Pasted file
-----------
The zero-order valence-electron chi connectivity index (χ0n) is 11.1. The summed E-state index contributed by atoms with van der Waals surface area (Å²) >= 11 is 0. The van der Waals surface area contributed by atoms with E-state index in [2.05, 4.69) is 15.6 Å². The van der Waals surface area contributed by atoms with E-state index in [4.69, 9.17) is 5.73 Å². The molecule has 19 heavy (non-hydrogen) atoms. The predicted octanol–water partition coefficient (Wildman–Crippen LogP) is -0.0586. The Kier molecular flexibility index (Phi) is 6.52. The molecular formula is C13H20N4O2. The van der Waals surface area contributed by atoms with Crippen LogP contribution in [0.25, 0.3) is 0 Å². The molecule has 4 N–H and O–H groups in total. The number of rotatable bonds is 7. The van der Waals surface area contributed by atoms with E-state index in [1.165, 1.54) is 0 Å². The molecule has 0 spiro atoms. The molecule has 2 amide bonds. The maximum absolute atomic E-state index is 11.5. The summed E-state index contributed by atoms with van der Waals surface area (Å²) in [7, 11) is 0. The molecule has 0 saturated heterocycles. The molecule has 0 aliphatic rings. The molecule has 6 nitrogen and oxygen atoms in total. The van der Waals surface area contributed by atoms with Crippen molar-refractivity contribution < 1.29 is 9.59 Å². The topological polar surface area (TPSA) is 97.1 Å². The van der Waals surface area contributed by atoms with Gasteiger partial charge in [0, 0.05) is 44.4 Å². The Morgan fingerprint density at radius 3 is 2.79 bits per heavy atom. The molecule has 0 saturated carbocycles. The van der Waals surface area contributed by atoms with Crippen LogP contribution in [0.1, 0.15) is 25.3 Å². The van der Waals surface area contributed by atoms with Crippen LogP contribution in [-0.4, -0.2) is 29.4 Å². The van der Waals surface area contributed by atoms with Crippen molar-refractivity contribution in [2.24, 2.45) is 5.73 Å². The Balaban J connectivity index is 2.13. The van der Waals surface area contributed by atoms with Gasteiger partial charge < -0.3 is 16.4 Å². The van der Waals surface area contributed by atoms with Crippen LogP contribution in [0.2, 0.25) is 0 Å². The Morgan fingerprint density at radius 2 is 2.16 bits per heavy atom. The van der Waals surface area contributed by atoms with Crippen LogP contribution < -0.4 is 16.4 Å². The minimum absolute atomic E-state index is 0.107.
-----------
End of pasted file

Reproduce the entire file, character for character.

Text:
The zero-order valence-electron chi connectivity index (χ0n) is 11.1. The summed E-state index contributed by atoms with van der Waals surface area (Å²) >= 11 is 0. The van der Waals surface area contributed by atoms with E-state index in [2.05, 4.69) is 15.6 Å². The van der Waals surface area contributed by atoms with E-state index in [4.69, 9.17) is 5.73 Å². The molecule has 19 heavy (non-hydrogen) atoms. The predicted octanol–water partition coefficient (Wildman–Crippen LogP) is -0.0586. The Kier molecular flexibility index (Phi) is 6.52. The molecular formula is C13H20N4O2. The van der Waals surface area contributed by atoms with Crippen LogP contribution in [0.25, 0.3) is 0 Å². The molecule has 4 N–H and O–H groups in total. The number of rotatable bonds is 7. The van der Waals surface area contributed by atoms with E-state index in [1.165, 1.54) is 0 Å². The molecule has 0 spiro atoms. The molecule has 2 amide bonds. The maximum absolute atomic E-state index is 11.5. The summed E-state index contributed by atoms with van der Waals surface area (Å²) in [7, 11) is 0. The molecule has 0 saturated heterocycles. The molecule has 0 aliphatic rings. The molecule has 6 nitrogen and oxygen atoms in total. The van der Waals surface area contributed by atoms with Crippen molar-refractivity contribution < 1.29 is 9.59 Å². The topological polar surface area (TPSA) is 97.1 Å². The van der Waals surface area contributed by atoms with Gasteiger partial charge in [0, 0.05) is 44.4 Å². The Morgan fingerprint density at radius 3 is 2.79 bits per heavy atom. The molecule has 0 saturated carbocycles. The van der Waals surface area contributed by atoms with Crippen LogP contribution in [0.1, 0.15) is 25.3 Å². The van der Waals surface area contributed by atoms with Crippen LogP contribution in [-0.4, -0.2) is 29.4 Å². The van der Waals surface area contributed by atoms with Crippen molar-refractivity contribution in [2.24, 2.45) is 5.73 Å². The Balaban J connectivity index is 2.13. The van der Waals surface area contributed by atoms with Gasteiger partial charge < -0.3 is 16.4 Å². The van der Waals surface area contributed by atoms with Crippen LogP contribution in [0.2, 0.25) is 0 Å². The Morgan fingerprint density at radius 2 is 2.16 bits per heavy atom. The van der Waals surface area contributed by atoms with Crippen LogP contribution < -0.4 is 16.4 Å². The minimum absolute atomic E-state index is 0.107.